University of Rochester
. Mark Kastan has covered competitive local exchange carriers, or CLECs, for
Credit Suisse First Boston
since 1999. Previously, he spent nearly six years at
. Before that, he worked on the buy side for 10 years at
Industry Outlook and Style
The alternative carrier industry is so new that the players do not yet post positive earnings. So how can investors choose the best companies?
Mark Kastan separates the wheat from the chaff in this industry by analyzing whether management has met or exceeded expectations in areas that
be measured. His rationale is simple: If companies have executed according to plan so far, the likelihood is that they'll continue to do so. For him, the most important measurements an investor should look at in the absence of earnings are revenue growth projections and
The two companies that Kastan cites as having best executed their strategies -- and that he's been calling his favorite stocks for more than a year are --
. Both companies were stellar performers in 1999: McLeod climbed 277%, while XO skyrocketed an even-more-impressive 485%. This year, however, both have stumbled. McLeod closed on Oct. 30 at $18.81, down 4.1% since the beginning of the year. The stock has shed half of its value since March. XO closed same day at $29.19, down nearly 29.7%.
Recent performance notwithstanding, Kastan calls XO "one of the best-managed companies in the sector." He notes that XO has a large portfolio of fixed wireless licenses and contends that it has "the best portfolio of broadband assets." In addition, he praises XO's purchase of network capacity from optical fiber network service provider
, which he asserts that XO received at "an extremely attractive price." Thanks to this transaction, XO will have at its disposal access to a state-of-the-art broadband network comprising two-thirds of the U.S. market as well as 21 major cities in Europe.
The analyst, who heads coverage of CLECs on CSFB's 10-person telecom team, asserts that McLeod has an equally "terrific" management. The company, he says, has a fully funded business plan and it has done a good job of amassing market share in core areas. In addition, he observes, "McLeod's new national data strategy should help sustain growth and boost margins over the long term."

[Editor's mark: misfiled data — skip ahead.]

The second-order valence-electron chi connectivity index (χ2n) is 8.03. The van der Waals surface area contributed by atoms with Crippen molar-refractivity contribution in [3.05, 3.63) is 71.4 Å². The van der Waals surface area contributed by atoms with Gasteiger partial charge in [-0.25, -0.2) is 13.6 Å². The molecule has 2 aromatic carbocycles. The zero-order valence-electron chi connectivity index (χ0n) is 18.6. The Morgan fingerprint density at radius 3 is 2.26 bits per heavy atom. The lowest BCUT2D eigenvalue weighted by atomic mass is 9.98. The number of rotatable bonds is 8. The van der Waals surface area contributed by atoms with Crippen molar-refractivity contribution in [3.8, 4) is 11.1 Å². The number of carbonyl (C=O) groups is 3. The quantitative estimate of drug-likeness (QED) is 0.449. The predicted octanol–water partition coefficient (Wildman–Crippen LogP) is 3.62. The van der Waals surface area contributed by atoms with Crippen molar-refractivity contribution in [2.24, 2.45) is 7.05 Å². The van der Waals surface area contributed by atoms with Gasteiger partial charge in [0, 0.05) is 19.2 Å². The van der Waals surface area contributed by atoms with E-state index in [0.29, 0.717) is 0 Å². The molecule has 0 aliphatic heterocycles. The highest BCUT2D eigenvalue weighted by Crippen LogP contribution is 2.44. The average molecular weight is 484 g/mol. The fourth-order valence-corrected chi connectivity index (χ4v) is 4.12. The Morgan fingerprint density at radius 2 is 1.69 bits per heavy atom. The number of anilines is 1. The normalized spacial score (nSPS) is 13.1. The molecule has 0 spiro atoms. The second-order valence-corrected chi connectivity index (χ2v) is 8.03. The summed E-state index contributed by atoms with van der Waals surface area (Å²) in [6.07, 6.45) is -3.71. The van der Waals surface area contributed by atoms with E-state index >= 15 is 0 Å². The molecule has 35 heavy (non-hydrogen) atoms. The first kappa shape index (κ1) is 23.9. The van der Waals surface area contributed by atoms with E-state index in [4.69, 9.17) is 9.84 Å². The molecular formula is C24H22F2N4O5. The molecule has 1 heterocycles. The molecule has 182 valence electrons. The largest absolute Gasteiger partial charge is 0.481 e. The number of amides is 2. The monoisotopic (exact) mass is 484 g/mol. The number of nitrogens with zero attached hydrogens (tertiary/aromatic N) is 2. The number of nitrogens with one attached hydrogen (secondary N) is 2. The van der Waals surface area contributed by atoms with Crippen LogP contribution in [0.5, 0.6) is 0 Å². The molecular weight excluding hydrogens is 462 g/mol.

In the past few months, Kastan has dropped coverage of some weaker names, such as
, whose back office systems and access to capital were insufficient. In fact, GST has already declared bankruptcy.
Of the 15 companies left in his universe, the CSFB analyst has buys or strong buys on 13. Besides XO and McLeod, these include
. (CSFB has banking relationships with each, and both the firm and Kastan have equity investments in WinStar.)
The alternative carrier industry is growing apace, both in terms of revenue and market share, Kastan contends. "CLECs have added between 2 and 2.5 market share points per year for the past two years, and now hold at least 6.5% of the $190 billion local and long-distance voice and data market. By 2008, we expect pure CLECs, as well as the CLEC divisions of the large long-distance companies, to have accumulated approximately 25% of local market share." (
, which bought
, which bought
, have large CLEC divisions.)
Kastan is unreservedly bullish on the sector's strongest names: "I see no evidence that's led me to question the strength and sustainability of the secular growth case for this sector," he says.
Favorite stock for next 12 months:
McLeod USA; 12-month price target: $39
"McLeod's 1999 revenue was $909 million, which we anticipate will climb to $1.4 billion this year and $1.9 billion next year. McLeod continues to strengthen itself with an ongoing stream of great new hires as it expands its plan. Recently, for instance, it brought in a new senior team to focus on the data services side."
Rate Their Stock Picks:
Which stock do you like best?
Henry: XO Communications
Kastan: McLeod USA
Kennedy: Time Warner Telecom